Lay all your head bolts side by side and find the shortest one. Thread that shortest one into EACH of the head bolt holes, finger tight, and accurately measure from the top of the block to the underside of the bolt head. Write them all down to find the smallest measurement-shortest bolt & shallowest hole combination. Then measure through one of the bolt holes in the head. This should give you the height of the head.
Then compare the head height to the bolt measurement. Now you'll know.
It is generally accepted, you should grind all the bolts to the same length as the shortest bolt. That way, you can put any bolt in any hole and not worry about bottoming out based on using that specific head.
I now have everything cleaned and ready for reassembly. There are some very small pits in the block between the end holes and the front and rear cylinders. I read somewhere that someone used JB Weld to fill the pits. Would you?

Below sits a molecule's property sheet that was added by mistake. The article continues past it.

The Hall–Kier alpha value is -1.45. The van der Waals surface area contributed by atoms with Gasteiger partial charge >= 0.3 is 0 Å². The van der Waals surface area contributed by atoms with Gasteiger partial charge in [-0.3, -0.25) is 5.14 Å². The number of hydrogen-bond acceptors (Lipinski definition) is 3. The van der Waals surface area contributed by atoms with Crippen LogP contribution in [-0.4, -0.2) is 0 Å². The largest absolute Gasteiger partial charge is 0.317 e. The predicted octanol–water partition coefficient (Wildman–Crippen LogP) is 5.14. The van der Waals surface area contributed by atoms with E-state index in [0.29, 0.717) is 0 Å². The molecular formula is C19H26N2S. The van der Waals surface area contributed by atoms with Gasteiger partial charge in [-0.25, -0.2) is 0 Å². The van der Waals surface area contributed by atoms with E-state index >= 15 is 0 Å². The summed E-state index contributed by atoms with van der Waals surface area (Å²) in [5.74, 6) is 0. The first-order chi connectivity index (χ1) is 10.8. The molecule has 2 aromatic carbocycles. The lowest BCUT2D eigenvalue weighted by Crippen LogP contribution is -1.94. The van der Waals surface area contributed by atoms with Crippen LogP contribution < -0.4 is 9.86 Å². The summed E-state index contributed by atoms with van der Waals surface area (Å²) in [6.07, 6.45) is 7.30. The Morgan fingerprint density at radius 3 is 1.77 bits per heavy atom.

Tommy, i wouldn't bother if its minor pitting. Coat the gasket with copper gasket sealer a couple times, and you should be good to go.
Tommy C, You say you ran a "bottoming tap" down each bolthole. But the tap in your photo is a "plug tap".
A "taper tap" (or tapered tap) has much longer taper than the one you show. The bottoming tap has basically full threads the full length.
If you cut new threads in an uncut hole, and that hole is drilled and expected to be threaded all the way through? (And is no more than maybe 3/4 inch?) All you need is a standard (long) taper tap. Run it all the way through, the long taper cuts the threads slow and gently (less likely to break the tap in the hole, can be a really difficult fix!). Put another way, the (long) taper cuts each thread a little bit with each turn. The long taper also cuts nicer and cleaner threads which in turn will hold better and last longer.